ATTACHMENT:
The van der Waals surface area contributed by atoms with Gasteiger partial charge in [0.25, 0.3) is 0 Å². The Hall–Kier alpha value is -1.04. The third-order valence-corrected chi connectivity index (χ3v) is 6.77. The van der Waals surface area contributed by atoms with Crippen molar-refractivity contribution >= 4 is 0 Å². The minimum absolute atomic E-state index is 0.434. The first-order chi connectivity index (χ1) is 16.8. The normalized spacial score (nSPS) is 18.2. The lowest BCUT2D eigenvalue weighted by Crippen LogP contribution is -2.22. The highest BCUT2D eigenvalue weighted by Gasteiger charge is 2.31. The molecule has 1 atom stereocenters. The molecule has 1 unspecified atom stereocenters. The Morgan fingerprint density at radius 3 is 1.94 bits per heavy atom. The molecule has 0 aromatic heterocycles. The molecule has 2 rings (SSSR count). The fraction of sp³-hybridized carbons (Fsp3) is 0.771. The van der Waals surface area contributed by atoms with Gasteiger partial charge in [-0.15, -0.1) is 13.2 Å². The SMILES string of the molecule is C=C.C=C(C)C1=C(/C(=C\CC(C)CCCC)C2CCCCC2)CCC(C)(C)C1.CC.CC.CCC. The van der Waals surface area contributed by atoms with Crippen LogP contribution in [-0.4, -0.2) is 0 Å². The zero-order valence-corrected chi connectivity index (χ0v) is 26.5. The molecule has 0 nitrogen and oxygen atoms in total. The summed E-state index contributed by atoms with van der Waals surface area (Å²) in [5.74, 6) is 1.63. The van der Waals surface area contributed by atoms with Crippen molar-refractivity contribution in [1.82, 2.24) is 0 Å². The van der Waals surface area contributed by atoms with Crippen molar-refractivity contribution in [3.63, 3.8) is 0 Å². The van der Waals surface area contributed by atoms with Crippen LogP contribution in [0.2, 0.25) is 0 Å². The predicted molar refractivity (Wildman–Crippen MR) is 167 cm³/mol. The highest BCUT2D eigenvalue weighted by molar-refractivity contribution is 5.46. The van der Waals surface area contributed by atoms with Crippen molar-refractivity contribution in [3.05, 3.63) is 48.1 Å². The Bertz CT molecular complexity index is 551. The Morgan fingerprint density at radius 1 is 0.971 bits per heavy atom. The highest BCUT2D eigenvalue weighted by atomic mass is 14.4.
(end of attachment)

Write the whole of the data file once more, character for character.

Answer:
The van der Waals surface area contributed by atoms with Gasteiger partial charge in [0.25, 0.3) is 0 Å². The Hall–Kier alpha value is -1.04. The third-order valence-corrected chi connectivity index (χ3v) is 6.77. The van der Waals surface area contributed by atoms with Crippen molar-refractivity contribution >= 4 is 0 Å². The minimum absolute atomic E-state index is 0.434. The first-order chi connectivity index (χ1) is 16.8. The normalized spacial score (nSPS) is 18.2. The lowest BCUT2D eigenvalue weighted by Crippen LogP contribution is -2.22. The highest BCUT2D eigenvalue weighted by Gasteiger charge is 2.31. The molecule has 1 atom stereocenters. The molecule has 1 unspecified atom stereocenters. The Morgan fingerprint density at radius 3 is 1.94 bits per heavy atom. The molecule has 0 aromatic heterocycles. The molecule has 2 rings (SSSR count). The fraction of sp³-hybridized carbons (Fsp3) is 0.771. The van der Waals surface area contributed by atoms with Gasteiger partial charge in [-0.15, -0.1) is 13.2 Å². The SMILES string of the molecule is C=C.C=C(C)C1=C(/C(=C\CC(C)CCCC)C2CCCCC2)CCC(C)(C)C1.CC.CC.CCC. The van der Waals surface area contributed by atoms with Crippen LogP contribution in [-0.4, -0.2) is 0 Å². The zero-order valence-corrected chi connectivity index (χ0v) is 26.5. The molecule has 0 nitrogen and oxygen atoms in total. The summed E-state index contributed by atoms with van der Waals surface area (Å²) in [5.74, 6) is 1.63. The van der Waals surface area contributed by atoms with Crippen molar-refractivity contribution in [1.82, 2.24) is 0 Å². The van der Waals surface area contributed by atoms with Crippen molar-refractivity contribution in [3.63, 3.8) is 0 Å². The van der Waals surface area contributed by atoms with Crippen LogP contribution in [0.2, 0.25) is 0 Å². The predicted molar refractivity (Wildman–Crippen MR) is 167 cm³/mol. The highest BCUT2D eigenvalue weighted by molar-refractivity contribution is 5.46. The van der Waals surface area contributed by atoms with Crippen molar-refractivity contribution in [3.05, 3.63) is 48.1 Å². The Bertz CT molecular complexity index is 551. The Morgan fingerprint density at radius 1 is 0.971 bits per heavy atom. The highest BCUT2D eigenvalue weighted by atomic mass is 14.4.